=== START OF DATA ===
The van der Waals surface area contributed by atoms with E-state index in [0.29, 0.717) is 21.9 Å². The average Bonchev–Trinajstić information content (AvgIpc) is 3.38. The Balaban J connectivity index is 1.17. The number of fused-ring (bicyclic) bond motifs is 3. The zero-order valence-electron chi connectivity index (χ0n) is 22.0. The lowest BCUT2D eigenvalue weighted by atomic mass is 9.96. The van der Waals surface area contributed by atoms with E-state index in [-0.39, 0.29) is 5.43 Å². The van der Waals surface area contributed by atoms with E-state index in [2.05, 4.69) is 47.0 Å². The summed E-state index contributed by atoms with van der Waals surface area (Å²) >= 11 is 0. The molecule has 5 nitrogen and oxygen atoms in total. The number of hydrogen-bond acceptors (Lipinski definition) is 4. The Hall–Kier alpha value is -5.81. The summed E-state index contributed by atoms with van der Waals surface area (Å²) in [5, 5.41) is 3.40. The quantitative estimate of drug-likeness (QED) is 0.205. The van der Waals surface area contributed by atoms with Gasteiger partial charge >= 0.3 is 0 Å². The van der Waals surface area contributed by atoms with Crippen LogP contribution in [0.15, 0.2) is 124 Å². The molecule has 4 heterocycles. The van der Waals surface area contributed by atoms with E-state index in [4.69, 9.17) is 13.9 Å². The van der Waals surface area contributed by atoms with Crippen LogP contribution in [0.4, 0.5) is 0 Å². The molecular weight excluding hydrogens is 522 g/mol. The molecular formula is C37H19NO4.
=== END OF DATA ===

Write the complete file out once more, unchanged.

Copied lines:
The van der Waals surface area contributed by atoms with E-state index in [0.29, 0.717) is 21.9 Å². The average Bonchev–Trinajstić information content (AvgIpc) is 3.38. The Balaban J connectivity index is 1.17. The number of fused-ring (bicyclic) bond motifs is 3. The zero-order valence-electron chi connectivity index (χ0n) is 22.0. The lowest BCUT2D eigenvalue weighted by atomic mass is 9.96. The van der Waals surface area contributed by atoms with E-state index in [-0.39, 0.29) is 5.43 Å². The van der Waals surface area contributed by atoms with E-state index in [2.05, 4.69) is 47.0 Å². The summed E-state index contributed by atoms with van der Waals surface area (Å²) >= 11 is 0. The molecule has 5 nitrogen and oxygen atoms in total. The number of hydrogen-bond acceptors (Lipinski definition) is 4. The Hall–Kier alpha value is -5.81. The summed E-state index contributed by atoms with van der Waals surface area (Å²) in [5, 5.41) is 3.40. The quantitative estimate of drug-likeness (QED) is 0.205. The van der Waals surface area contributed by atoms with Gasteiger partial charge >= 0.3 is 0 Å². The van der Waals surface area contributed by atoms with Crippen LogP contribution in [0.15, 0.2) is 124 Å². The molecule has 4 heterocycles. The van der Waals surface area contributed by atoms with E-state index in [4.69, 9.17) is 13.9 Å². The van der Waals surface area contributed by atoms with Crippen LogP contribution in [0.4, 0.5) is 0 Å². The molecular weight excluding hydrogens is 522 g/mol. The molecular formula is C37H19NO4.